58 minute riveting listen
Why would someone—anyone—first acquire a fledgling business in their 30’s, invest 20 years building it into one of the most successful firms in its industry, choose the best fit next majority investor in a successful capital gain transaction, then retire from the business and join the public sector as a civil servant...only to acquire the business back again nine years later?
In this private interview, Christopher Pierce candidly tells us his personal story of the “EOM Round Trip” he experienced with The Dingley Press, going from struggling EOM to a successful capital gain and back to EOM once again. He describes some of his motivations, challenges along the way, work-family life balance, the importance of long-term relationships, building the team, the difficulties and wisdom of working with advisors—all with the trademark Chris Pierce dry wit.
Lots of learning here.
What I am Reading / Listening to
contributed by Ryan Lavin
“Wait, she did what?!” This was my reaction to nearly every chapter of Tara Westover’s memoir Educated. Educated is a fascinating story of a woman raised in a Mormon survivalist home in rural Idaho who would go on to earn her doctorate in intellectual history from Trinity College, Cambridge, without having stepped foot in a classroom until the age of 17.
To say that Tara’s father had suspicious views of the federal government, modern medicine, and the public education system is a
staunch understatement (think: “doomsday”). As a result, Tara and the six other Westover children spent their youth working in their father’s junkyard without receiving a proper homeschool education or visiting a hospital. Tara didn’t receive a birth certificate until the age of nine. The Westover household was nothing short of a trial-by-fire with numerous on-the-job accidents in the junkyard described in great detail throughout the book. The memoir also describes a deeply troubling childhood whose lasting impact is simply profound. What is truly remarkable, given their upbringing, is that three of the Westover children, including Tara, left home, and all three have since earned Ph.Ds.
How does one go from a junkyard in Idaho with no formal education to Cambridge? Tara might answer that it takes a combination of fierce perseverance, extreme curiosity, and the willingness to challenge your own beliefs and learned behaviors. In her own words, “I think education is really just a process of self-discovery—of developing a sense of self and what you think. I think of [it] as this great mechanism of connecting and equalizing.” That process of self-discovery was not an easy one for Tara and sadly has cost her relationships with members of her family along the way. While an education came so easily for many of us, Tara had to fight for it. The book is as much about education as it is about conquering adversity and stepping out of our personal comfort zones.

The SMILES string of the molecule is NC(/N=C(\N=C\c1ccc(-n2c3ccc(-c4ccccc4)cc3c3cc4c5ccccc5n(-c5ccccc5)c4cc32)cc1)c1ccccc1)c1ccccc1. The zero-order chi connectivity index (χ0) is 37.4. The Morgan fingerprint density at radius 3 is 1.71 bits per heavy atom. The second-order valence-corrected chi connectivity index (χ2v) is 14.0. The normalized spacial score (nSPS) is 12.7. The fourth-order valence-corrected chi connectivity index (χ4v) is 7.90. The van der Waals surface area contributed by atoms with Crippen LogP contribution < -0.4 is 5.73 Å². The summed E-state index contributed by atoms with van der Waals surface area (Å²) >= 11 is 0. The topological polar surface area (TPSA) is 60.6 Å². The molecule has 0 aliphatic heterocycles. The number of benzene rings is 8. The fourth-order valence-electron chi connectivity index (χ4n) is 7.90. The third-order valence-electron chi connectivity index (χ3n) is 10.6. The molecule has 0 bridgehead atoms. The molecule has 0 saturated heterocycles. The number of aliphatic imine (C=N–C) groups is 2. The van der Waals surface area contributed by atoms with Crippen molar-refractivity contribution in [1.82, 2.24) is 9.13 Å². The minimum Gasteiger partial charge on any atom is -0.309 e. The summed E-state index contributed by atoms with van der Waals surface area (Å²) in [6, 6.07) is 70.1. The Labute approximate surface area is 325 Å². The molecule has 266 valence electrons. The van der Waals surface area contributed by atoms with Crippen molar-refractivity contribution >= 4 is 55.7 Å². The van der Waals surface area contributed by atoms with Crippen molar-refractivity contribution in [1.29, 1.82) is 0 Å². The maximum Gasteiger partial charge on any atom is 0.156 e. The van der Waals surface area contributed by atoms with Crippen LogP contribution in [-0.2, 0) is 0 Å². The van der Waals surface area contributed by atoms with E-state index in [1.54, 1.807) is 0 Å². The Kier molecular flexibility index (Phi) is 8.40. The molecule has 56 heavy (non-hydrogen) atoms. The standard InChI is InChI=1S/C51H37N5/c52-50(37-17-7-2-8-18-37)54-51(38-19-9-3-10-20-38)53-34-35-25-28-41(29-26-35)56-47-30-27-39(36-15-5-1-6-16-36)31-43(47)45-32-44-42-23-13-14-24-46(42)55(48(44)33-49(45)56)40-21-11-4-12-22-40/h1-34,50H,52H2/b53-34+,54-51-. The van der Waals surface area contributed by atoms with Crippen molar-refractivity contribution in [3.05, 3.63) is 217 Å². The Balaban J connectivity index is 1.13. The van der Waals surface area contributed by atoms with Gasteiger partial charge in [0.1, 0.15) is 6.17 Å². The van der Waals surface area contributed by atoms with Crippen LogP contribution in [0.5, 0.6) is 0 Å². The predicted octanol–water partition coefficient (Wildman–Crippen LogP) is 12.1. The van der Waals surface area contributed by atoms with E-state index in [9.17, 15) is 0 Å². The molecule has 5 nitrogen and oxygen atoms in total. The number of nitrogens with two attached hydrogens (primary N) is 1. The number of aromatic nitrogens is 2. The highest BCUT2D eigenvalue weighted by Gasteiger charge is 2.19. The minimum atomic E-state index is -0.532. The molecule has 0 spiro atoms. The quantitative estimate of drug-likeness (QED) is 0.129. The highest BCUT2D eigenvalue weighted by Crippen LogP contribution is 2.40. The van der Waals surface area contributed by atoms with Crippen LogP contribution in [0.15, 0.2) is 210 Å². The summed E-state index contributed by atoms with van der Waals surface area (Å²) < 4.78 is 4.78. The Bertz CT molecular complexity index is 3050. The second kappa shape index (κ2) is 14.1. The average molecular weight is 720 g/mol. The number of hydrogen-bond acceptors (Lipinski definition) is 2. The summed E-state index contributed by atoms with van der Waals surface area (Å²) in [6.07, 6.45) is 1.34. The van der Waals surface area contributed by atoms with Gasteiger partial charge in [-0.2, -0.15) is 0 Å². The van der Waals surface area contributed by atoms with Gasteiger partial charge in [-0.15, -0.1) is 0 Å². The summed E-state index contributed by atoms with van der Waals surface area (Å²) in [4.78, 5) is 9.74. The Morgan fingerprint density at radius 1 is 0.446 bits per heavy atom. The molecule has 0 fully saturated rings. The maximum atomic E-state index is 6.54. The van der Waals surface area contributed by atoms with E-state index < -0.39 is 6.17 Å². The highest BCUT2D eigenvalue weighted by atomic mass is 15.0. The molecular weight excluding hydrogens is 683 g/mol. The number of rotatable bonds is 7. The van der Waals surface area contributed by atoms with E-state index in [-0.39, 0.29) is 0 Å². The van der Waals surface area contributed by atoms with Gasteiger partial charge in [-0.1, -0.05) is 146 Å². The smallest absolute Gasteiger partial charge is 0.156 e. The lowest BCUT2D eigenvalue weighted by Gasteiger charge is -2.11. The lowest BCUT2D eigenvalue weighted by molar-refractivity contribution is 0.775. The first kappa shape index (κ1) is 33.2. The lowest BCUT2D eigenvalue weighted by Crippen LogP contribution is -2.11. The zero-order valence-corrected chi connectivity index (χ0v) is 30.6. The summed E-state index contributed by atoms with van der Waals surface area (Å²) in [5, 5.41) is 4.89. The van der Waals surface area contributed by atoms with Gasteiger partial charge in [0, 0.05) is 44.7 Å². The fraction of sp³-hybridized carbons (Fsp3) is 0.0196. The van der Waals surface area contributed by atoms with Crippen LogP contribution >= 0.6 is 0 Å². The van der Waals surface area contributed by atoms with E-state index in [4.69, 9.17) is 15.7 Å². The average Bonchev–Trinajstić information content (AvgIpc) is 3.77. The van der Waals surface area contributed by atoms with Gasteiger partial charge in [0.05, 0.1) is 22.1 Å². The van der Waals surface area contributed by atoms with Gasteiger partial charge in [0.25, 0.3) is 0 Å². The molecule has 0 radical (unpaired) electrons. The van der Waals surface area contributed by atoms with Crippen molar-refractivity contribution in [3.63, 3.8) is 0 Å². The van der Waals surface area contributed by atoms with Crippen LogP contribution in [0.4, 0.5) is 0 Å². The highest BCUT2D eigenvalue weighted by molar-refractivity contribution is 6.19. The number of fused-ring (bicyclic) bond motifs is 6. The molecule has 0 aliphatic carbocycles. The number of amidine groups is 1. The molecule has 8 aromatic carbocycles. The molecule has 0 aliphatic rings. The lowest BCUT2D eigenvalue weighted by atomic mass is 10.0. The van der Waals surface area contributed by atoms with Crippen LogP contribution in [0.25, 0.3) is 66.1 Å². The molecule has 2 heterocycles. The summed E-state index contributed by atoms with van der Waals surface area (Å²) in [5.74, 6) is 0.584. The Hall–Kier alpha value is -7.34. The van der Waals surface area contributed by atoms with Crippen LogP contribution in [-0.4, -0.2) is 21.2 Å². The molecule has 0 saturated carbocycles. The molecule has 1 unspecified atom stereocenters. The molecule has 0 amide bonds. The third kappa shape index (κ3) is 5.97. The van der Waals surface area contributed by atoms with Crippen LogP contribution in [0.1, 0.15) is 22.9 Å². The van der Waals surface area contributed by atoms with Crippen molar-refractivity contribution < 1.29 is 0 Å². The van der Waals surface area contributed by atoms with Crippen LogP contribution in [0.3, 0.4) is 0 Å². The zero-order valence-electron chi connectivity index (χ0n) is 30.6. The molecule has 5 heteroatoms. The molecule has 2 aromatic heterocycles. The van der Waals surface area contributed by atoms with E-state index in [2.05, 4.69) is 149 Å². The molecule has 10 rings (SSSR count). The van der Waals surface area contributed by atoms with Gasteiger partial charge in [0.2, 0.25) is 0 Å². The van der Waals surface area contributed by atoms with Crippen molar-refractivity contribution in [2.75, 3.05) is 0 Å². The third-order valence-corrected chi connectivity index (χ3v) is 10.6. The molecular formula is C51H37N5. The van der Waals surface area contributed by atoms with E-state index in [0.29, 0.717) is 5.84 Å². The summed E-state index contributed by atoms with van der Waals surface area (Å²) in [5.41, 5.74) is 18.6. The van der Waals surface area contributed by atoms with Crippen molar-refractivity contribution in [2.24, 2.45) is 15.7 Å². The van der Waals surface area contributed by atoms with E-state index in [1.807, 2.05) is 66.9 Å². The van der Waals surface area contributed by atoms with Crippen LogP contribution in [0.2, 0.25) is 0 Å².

After finishing the book, my reflection process on what I’d read raised more questions than answers. Why do I believe what I believe? When is the last time I gave a healthy challenge to my own belief system? Am I passive in my learning, i.e. do I wait for new things to learn about to come my way or do I actually pursue new topics independently? Have I been choosing new topics to learn about just to say “I know this” or am I actually coming away with valuable lessons and knowledge? What is the meaning of life?…. Ok that last one is a joke but you get the point.
Educated challenged everything I thought I knew about what it means to be a life-long learner and I’m grateful for it. It is an inspiring and thought-provoking personal account that reminded me of the inner ability we all possess to conquer adversity if we are just willing to fight hard enough for it.
Entrepreneur Owner-Manager Quote
“My wife might die of something, but it won’t be stress (she’s at the beach).”
-2018, An EOM that will remain Anonymous
Naval Ravikant has seemingly captured all of the brief flitting intelligences that come darting into my brain (and seem to exit just as quickly), and speaks articulately to them here in this astonishing interview with Joe Rogan. I could feel my heart speed up as he spoke and as I unconsciously muttered to myself, "Yup, YES, exactly right, Duh."
This is a long (2 hour) podcast and worth every minute of your time investment.